class SecurityKeyJschIdentity(
    private val loginName: String,
    private val securityKeySshAuthenticator: SecurityKeySshAuthenticator
) : Identity {
    override fun getName() = loginName
    override fun getAlgName() = securityKeySshAuthenticator.sshPublicKeyAlgorithmName
    override fun getPublicKeyBlob() = securityKeySshAuthenticator.sshPublicKeyBlob
    override fun getSignature(data: ByteArray?): ByteArray {
        // wrap IOExceptions thrown by authenticateSshChallenge() into JschExceptions to handle them later in securityKeyDialogFragment
        try {
            return securityKeySshAuthenticator.authenticateSshChallenge(data)
        } catch (e: IOException) {
            throw JSchException("IOException", e)

    override fun clear() {}
    override fun isEncrypted() = false
    override fun setPassphrase(passphrase: ByteArray?) = true
    override fun decrypt() = true

Jsch SSH Connection

The actual SSH connection can be done according to the Jsch documentation. After successfull authentication, securityKeyDialogFragment must be dismissed manually.

private fun jschConnection(
    dialogInterface: SecurityKeyDialogInterface,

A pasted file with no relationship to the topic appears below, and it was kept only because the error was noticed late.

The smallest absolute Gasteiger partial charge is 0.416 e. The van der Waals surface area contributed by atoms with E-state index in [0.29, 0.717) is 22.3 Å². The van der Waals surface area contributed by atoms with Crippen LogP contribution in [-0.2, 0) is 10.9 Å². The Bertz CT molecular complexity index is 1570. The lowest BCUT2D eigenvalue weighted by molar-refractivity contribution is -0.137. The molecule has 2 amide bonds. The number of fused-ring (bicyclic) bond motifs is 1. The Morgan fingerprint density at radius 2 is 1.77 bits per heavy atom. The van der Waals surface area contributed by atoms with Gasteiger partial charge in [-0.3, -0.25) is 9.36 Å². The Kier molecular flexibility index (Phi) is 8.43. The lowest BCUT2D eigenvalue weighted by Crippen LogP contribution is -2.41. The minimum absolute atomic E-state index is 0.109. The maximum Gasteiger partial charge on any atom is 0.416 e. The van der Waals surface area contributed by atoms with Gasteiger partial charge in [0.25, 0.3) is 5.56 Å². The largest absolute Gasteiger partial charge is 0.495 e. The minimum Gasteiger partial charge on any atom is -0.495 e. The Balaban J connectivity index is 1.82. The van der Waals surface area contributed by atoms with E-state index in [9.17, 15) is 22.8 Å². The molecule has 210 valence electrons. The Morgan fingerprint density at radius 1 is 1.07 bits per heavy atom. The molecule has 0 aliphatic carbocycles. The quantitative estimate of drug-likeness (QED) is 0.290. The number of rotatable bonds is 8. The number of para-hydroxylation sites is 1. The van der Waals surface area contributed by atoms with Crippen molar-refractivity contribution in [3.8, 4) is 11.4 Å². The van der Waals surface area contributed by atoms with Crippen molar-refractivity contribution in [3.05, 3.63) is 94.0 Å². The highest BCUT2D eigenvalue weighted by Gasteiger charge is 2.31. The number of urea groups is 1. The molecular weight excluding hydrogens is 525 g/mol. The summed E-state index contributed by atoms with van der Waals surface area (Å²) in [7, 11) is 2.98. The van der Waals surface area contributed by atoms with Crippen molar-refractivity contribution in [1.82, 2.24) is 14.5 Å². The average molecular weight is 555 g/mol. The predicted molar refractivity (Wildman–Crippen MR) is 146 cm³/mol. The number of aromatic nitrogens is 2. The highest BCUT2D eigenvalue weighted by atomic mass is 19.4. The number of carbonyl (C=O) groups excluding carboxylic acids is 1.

loginHost: String,
    securityKeyIdentity: SecurityKeyJschIdentity
) {
    val jsch = JSch()
    // disable strict host key checking for testing purposes
    JSch.setConfig("StrictHostKeyChecking", "no")
    jsch.addIdentity(securityKeyIdentity, null)
    val sshSession = jsch.getSession(, loginHost)

    val baos = ByteArrayOutputStream()
    baos.write("Server Output: ".toByteArray(), 0, 15)


    val channel = sshSession.openChannel("shell")
    channel.outputStream = baos

    // close dialog after successful authentication
    Log.d("SSH", "SSH connection successful!")
    Log.d("SSH", "")
    Log.d("SSH", baos.toString())

Prevent Re-Creation of Activity with USB Security Keys

Besides the functionalities used by our SDK, some Security Keys register themselves as USB keyboards to be able to insert One Time Passwords (OTP) when touching the golden disc. Thus, when inserting a Security Key into the USB port, Android recognizes a new keyboard and re-creates the current activity.

To prevent this, add keyboard|keyboardHidden to the activity’s configChanges in your AndroidManifest.xml:

... > Test Server

To test your implementation, we provide a SSH test server at When logging in with the username cotech, it simply returns the used SSH algorithm and public key. If an OpenSSH certificate is used, it is returned instead.

Public Key

Try it with your OpenSSH client first:

user@laptop:~$ ssh

Hardware Security SDK - SSH Sample

You are using a publickey (not certificate) with type:

Your full key is:


Connection to closed.


When enforcing the use of OpenSSH certificates, the certificate is returned:

user@laptop:~$ ssh -i user -o

Hardware Security SDK - SSH Sample

You are using a certificate with type:

Your full certificate is:                                                                             


Connection to closed. 


That’s all! If you have any questions, don’t hesitate to contact us: